By Hans Ebert
The accidental drug overdose death of my best friend since school Steve (Tebbutt), below right, had me reeling down inside and it was only now having Trina (Dingler) in my life that gave me the emotional support needed. We weren’t living together, but spent as much time together as possible.
I was still sharing an apartment with local radio disc jockey Mike Souza in Arts Mansion, below, which was like some big crash pad and waterbed for many in Hong Kong just starting out adult life or trying to figure out where we belonged and what was in store next. Kitty, my much-loved cat was as always there for company.
Trina was driving her beaten up white Volkswagen and living with her parents and two younger brothers in the far more upmarket area known as Shouson Hill.
I was starting to hit my stride in advertising and the ad agency was picking up more new clients including McDonald’s. This was to be a turning point in my career. Trina was assisting a Filipino film critic who reminded me of old time character actor Peter Lorre and was still very much in the closet and needing her to be his trophy chaperone. Everyone saw through it. He fooled no one. He couldn’t stand me and the feeling was mutual.
In between dinners at La Taverna, below, which seemed to attract most of Hong Kong as it was one of the city’s first Italian restaurants, and smoking a joint with Bee Gee Barry Gibb and his wife Linda in their hotel suite at the Lee Gardens hotel before a concert at City Hall by the group, Trina and I got to know each other without thinking about it.
We simply wanted to be with each other for better or worse. It was nothing like the dating ritual these days where women do the maths and the male of the species are constantly looking to see if they can do better. Times have definitely changed. And not for the better. As for Trina and myself, we knew the time had come to live together.
When calling my parents in Melbourne to let them know their little boy was writing a new chapter to his life, what calmed their nerves was that I wasn’t going out with anyone “dark”. It’s a Dutch Burgher hangup. “Dark” is not good. Breaking the news to Trina’s Lutheran minister father and mother was painless though they must have been concerned inside. Interracial marriages were still not that readily accepted.
The two pieces of advice I was given by her dad was that Trina was “headstrong” and would not be easy to live with and how, if we ever had a child together, he or she would be a “half breed”. The beauty of the Eurasian was still some years away.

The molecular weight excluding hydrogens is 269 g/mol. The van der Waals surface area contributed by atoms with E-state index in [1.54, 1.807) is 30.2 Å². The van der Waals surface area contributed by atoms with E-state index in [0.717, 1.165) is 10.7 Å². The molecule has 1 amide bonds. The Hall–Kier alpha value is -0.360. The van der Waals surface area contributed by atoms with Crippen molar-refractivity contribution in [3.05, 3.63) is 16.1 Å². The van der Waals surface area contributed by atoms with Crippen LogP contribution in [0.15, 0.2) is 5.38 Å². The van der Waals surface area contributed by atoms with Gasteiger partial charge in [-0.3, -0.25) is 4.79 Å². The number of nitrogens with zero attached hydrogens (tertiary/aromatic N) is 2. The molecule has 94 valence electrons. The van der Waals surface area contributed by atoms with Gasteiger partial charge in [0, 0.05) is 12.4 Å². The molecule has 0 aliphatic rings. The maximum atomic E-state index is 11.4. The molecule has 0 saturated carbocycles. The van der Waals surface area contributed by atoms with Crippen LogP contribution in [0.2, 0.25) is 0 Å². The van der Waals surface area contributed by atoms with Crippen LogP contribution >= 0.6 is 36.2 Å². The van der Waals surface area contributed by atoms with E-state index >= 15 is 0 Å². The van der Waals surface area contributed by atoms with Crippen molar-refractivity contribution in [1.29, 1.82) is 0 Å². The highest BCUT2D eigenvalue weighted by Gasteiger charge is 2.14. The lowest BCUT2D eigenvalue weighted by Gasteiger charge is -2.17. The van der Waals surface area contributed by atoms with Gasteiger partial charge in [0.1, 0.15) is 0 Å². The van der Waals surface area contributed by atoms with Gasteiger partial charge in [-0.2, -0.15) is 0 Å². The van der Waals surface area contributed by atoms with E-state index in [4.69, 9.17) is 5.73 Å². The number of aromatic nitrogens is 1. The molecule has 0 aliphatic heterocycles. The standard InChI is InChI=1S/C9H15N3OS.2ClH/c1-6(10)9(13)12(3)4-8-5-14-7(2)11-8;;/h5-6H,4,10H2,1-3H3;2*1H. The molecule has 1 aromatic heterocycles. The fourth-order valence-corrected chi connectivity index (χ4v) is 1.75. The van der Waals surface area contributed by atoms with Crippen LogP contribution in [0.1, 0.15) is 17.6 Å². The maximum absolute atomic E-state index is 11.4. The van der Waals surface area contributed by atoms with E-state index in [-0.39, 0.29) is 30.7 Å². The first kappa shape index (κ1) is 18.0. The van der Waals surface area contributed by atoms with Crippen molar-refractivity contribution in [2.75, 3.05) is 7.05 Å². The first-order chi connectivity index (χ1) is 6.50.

Children were the furthest thing from our minds. We had to first get our careers off the ground and become financially stable. We- and Kitty-moved into a tiny but very creatively designed Japanese-style apartment in Park Road, which set us back HK$600 a month. Trina wasn’t the greatest cook, but she made great Sloppy Joes, tacos and a lasagna. But with restaurants around us, finding places to eat were not a problem.
We enjoyed being in that apartment though she did insist that I throw out the expensive snakeskin boots I had purchased in LA in a moment of weakness to look like some Chicano rock star.
Six months later we got married in the Church Of All Nations with a reception at the Repulse Bay Hotel following one of the great proposals of our time: “You know, I could marry you.” And we did.
The lead up to the wedding had its dramas- like us not realising we needed a certificate registering our marriage. Who knew? We hadn’t married before and no one told us. So, as invitations had been sent out, our real wedding anniversary was a month later by when we had made the marriage legal.
With superstition deciding that the bridegroom is not allowed to see the bride before the wedding day, Trina stayed at her parents place that night. Mike Souza was the best man, I dressed as if one of the Bee Gees, Trina looked her usual beautiful self, and we walked out after taking our vows to “The Best Of Our Love” by the Eagles. Years later I realised it was a breakup song: “You see it your way/And I see it mine/And we both see it slipping away”.
Though passing out after the reception from drinking too much from the cup of “happiness”, it was a happy wedding. I managed to get myself together to have a good honeymoon at the Repulse Bay Hotel before carrying Trina over the threshold as we returned the next morning to our apartment in Park Road. Life was good. And it was to get even better.
(To be continued…)
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